Write Every Day? Take Time for Breaks, Too

It is by sitting down to write every morning that one becomes a writer.” Gerald Brenan

Gerald Brenan and others who advocate writing every day have it right. One has to write regularly to be a writer. However, I think it equally important to take time away from writing on occasion. Taking time away may improve your writing.

That’s what I’ve been doing for a while, traveling south to spend time with family members and to enjoy again great Louisiana food. On Sunday, we experienced a particularly delightful brunch at Jolie’s Louisiana Bistro in Lafayette (in the interest of full disclosure, I must tell you that our oldest grandson is Executive Chef at Jolie’s). My pain perdu was so light and delicate that it fairly flew onto the fork, and I discovered in it bits of caramelized apples, pecans and andouille sausage to savor. Delicious!

Time spent with family is always precious. There’s an almost magical ability to resume from the point when we were last together, a smooth seamless continuation of our last conversations, despite the time spent apart since then.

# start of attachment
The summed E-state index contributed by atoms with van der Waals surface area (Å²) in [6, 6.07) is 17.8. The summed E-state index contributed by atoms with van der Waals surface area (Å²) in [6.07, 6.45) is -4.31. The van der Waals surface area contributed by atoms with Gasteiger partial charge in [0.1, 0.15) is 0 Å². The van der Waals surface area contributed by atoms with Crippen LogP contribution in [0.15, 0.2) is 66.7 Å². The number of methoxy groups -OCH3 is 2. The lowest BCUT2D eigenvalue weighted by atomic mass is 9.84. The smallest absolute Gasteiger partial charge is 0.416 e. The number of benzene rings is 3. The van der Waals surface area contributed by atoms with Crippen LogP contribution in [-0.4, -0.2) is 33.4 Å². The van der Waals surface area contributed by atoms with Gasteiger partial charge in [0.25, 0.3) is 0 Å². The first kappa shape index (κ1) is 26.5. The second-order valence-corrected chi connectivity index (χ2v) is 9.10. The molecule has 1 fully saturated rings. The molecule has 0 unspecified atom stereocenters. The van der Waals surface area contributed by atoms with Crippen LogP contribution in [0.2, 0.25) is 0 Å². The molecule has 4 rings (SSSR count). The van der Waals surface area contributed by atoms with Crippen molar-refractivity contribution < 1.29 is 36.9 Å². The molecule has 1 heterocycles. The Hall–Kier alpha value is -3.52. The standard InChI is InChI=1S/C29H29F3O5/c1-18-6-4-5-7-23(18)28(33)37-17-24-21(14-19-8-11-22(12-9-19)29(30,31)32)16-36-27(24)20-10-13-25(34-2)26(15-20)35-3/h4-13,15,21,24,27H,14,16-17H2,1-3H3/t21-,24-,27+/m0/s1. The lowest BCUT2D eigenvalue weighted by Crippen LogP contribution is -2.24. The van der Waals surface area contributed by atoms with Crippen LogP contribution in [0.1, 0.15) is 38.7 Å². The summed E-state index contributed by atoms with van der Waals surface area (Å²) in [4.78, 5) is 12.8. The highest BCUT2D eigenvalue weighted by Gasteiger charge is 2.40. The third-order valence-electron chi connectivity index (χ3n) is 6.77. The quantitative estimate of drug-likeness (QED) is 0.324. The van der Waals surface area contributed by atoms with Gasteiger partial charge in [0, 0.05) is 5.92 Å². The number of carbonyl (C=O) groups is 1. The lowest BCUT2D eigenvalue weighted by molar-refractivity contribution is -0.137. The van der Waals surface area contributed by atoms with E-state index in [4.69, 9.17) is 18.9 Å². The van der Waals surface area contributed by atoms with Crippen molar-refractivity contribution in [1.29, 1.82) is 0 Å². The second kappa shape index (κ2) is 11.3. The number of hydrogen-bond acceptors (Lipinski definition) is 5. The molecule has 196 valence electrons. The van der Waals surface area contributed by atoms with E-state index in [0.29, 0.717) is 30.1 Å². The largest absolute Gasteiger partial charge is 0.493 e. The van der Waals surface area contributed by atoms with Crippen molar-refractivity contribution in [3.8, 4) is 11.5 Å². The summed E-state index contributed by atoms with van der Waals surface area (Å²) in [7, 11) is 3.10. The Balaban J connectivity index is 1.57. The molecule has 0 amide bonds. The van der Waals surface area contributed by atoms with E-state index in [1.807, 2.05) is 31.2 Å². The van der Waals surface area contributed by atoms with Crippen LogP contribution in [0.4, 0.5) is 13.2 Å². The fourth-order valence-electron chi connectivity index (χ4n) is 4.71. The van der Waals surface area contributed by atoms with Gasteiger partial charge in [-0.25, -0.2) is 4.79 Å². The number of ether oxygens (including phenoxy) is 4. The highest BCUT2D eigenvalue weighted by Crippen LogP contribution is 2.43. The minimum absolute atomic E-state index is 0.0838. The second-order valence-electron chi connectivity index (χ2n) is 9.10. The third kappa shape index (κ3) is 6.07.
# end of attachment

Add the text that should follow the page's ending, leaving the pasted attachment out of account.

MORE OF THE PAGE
It is grand to forget work, to focus completely on family and enjoy the company of loved ones. No telephones to interfere, no attention-demanding emails, no surfing the Internet.

But away from the computer, writers always seems to be working, even during family time or while dining in fine restaurants. I found myself thinking about work while driving along the interstate or just looking at the wetlands as we crossed the Atchafalaya Swamp. Article ideas kept popping into my head everywhere I went.

If you’re like me, you even compose sentences or whole paragraphs during times away from your everyday writing routine. I didn’t check my email while on this trip but I did pick up newspapers along the way, plus several magazines I’d not seen before.

I found two article ideas in the newspapers and magazines, another during a local radio broadcast we listened to in the car, and one germ of an idea evolved just by talking with Louisiana folks I met.

Not surprisingly, once I got back home I could hardly wait to turn on the computer and get to work. My break not only gave me priceless family time, it also gave me renewed interest in writing every day.

So except for planned breaks, I do write every day and I treasure my time at the computer. I also treasure the time when I’m not actually at the computer writing, but elsewhere generating ideas, composing sentences or paragraphs in my head or digging for needed research for articles.

And right now, I’m also treasuring the memory of that wonderful pain perdu I delighted in last week and the grandson who makes such delicious fare for us to enjoy.

© 2009 Laverne Daley

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